It is something that I've missed greatly ever since I moved away from Phoenix. It's something that can take years to find and develop in. I actually had a huge moment of clarity last time we talked at the VICE office when you asked me about LA's underground scene. I realized that I have no fucking clue. I know that it exists, but off the top of my head, I wouldn't know where to go or who to hit up about it. I guess when you are touring as a DJ nonstop, the last thing you want to do when you get home is go to another party. So yeah, you could say that I had lost a lot of that energy. but after our conversation and that tiny ass show at Black Flamingo, I have been deeply inspired to get back into it. Moving forward, I would like to use my DJ sets as a tool to to hone in on specific cities/towns that have the energy and desire for underground music, but are maybe lacking the community aspect of it, or perhaps have been over-run by huge festival markets that they can't afford or compete with. Not to say that I have any desire to compete or even become a promoter, because I don't. I mostly only care about the "weekday-ers"—you know, the kids who don't just party on the weekends because it's something to do, but the ones who will gladly trade sleep for a night of authentic music and companionship. I care about those people, the local DJs, and the true heads. Those are the types of people it takes to build a healthy underground scene imo.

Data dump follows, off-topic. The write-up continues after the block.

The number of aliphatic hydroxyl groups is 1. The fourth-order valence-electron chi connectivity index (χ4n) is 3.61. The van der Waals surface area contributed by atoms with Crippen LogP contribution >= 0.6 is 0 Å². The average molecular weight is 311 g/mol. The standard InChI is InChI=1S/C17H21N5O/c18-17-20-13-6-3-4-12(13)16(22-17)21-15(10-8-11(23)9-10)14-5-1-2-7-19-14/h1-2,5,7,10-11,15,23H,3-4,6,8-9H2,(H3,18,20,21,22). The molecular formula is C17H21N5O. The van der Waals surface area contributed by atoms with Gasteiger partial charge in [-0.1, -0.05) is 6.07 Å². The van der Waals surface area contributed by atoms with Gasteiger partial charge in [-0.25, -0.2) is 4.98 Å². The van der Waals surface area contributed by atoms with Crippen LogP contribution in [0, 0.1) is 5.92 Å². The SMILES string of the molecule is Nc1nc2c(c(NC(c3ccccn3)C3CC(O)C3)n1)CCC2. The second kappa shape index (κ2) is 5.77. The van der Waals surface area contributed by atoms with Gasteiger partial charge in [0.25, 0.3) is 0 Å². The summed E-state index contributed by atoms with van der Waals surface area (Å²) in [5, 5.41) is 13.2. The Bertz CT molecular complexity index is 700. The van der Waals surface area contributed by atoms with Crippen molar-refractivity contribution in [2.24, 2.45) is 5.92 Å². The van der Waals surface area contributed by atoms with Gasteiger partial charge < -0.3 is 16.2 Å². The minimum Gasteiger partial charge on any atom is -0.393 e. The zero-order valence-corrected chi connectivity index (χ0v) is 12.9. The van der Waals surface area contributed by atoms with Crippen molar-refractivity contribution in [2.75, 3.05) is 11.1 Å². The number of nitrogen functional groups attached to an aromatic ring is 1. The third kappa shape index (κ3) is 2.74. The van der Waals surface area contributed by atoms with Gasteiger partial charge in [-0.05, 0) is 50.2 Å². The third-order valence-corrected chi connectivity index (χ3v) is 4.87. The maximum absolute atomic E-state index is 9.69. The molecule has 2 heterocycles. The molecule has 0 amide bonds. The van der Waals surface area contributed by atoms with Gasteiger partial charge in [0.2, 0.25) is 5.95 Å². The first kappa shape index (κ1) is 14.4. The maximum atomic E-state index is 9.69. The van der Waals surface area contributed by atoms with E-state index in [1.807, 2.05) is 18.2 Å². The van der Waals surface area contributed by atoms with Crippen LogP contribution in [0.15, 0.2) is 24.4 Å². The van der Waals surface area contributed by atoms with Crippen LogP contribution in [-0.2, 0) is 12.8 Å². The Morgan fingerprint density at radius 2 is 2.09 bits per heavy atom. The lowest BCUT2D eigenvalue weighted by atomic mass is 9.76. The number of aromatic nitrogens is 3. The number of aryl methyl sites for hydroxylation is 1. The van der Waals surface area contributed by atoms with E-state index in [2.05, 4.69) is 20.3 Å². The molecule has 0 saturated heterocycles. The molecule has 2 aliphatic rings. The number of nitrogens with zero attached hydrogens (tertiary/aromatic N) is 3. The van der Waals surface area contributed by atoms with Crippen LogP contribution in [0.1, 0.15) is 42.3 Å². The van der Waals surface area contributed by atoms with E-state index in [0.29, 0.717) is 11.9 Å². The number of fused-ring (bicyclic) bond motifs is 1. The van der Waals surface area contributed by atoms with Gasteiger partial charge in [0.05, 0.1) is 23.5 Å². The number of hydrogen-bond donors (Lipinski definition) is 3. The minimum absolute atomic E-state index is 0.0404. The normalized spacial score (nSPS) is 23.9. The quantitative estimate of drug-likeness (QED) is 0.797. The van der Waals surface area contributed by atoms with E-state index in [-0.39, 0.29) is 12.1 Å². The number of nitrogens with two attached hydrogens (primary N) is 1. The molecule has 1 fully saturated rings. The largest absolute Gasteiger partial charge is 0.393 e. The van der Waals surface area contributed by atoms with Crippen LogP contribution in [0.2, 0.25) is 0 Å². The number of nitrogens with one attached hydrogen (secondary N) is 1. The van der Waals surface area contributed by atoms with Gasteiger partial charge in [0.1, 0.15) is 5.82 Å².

Over the years that you’ve been releasing and playing music, you’ve played around with a lot of different sounds and styles. Obviously, I know that’s because you don’t want to tie yourself to any specific thing, but have you run into any resistance to that either from fans or “the industry”?